By Jeff Bachman at Common Dreams
Five years ago, on March 17, 2011, the United Nations Security Council adopted Resolution 1973 (2011) authorizing "regional organizations or arrangements...to take all necessary measures...to protect civilians and civilian populated areas under threat of attack" in Libya. The resolution was adopted with ten votes for, none against, and five abstentions.
In explaining the reason for its abstention, India implicitly questioned the narrative propagated by the U.S., France, and the UK, which depicted Qaddafi as bordering on genocidal. India noted that Resolution 1973 authorized "far-reaching measures under Chapter VII of the United Nations Charter, with relatively little credible information on the situation on the ground in Libya."
India was right to question the credibility of the narrative that was employed to ensure the adoption of Resolution 1973. For starters, the protests were not as peaceful as the pro-intervention narrative suggests. Some protesters in Libya had taken up arms from the first day of the uprising on February 15, 2011, and many more began using violent means soon after. Further, based on the events prior to the adoption of Resolution 1973, there was no indication that Qaddafi's threats were aimed at anyone other than those who took up arms against his regime.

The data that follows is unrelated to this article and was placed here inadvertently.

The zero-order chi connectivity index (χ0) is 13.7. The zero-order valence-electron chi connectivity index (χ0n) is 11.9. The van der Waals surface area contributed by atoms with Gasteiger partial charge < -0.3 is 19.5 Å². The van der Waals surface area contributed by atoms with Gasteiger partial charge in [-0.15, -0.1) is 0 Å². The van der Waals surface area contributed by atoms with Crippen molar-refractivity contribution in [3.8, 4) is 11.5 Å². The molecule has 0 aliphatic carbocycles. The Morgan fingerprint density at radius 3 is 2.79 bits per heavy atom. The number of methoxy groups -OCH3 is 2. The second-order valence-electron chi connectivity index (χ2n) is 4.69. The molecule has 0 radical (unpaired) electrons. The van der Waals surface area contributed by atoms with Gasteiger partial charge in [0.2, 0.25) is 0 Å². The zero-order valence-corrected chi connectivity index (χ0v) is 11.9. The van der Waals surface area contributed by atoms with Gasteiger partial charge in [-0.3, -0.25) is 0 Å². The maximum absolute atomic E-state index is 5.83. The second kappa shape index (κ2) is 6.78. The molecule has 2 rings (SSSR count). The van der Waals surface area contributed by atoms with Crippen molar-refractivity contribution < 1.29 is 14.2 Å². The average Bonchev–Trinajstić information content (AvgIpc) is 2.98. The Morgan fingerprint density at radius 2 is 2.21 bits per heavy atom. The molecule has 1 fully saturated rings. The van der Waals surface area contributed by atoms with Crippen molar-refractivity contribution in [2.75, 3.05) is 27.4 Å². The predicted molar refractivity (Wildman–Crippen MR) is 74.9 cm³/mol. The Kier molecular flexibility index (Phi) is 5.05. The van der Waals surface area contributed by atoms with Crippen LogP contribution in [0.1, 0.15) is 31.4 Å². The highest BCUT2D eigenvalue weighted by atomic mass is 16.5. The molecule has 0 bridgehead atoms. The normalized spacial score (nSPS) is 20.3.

On April 14, 2011, Alan Kuperman asked whether President Obama had used a false pretense for war in Libya, noting that after nearly two months of fighting in Misrata, a city of 400,000 people, 257 people had been killed, including combatants. Of the 949 who had been wounded, 22--less than three percent--were women. Clearly, these statistics do not support the accusations that Qaddafi's forces were indiscriminately attacking cities and cutting down anyone who stood in opposition to his regime.
According to Kuperman, Qaddafi's "acts were a far cry from Rwanda, Darfur, Congo, Bosnia, and other killing fields. Libya's air force, prior to imposition of a UN-authorized no-fly zone, targeted rebel positions, not civilian concentrations. Despite ubiquitous cellphones equipped with cameras and video, there is no graphic evidence of deliberate massacre. Images abound of victims killed or wounded in crossfire -- each one a tragedy -- but that is urban warfare, not genocide." Even before Kuperman's assessment of the justification for intervention in Libya, David Kirkpatrick reported in The New York Times on March 21, 2011 that "the rebels feel no loyalty to the truth in shaping their propaganda...making vastly inflated claims of his [Qaddafi's] barbaric behavior."
All of this is consistent with what the Obama administration knew, which we now also know, thanks to the release of former Secretary of State Hillary Clinton's emails. As Dan Kovalik recently detailed, a March 30, 2011 email from Sidney Blumenthal to Secretary Clinton stated that the "humanitarian motive offered is limited, conditional and refers to a specific past situation." "In other words," wrote Kovalik, "while NATO would go on bombing for another 7 months, Blumenthal is already admitting that there is really no humanitarian basis for continuing the conflict."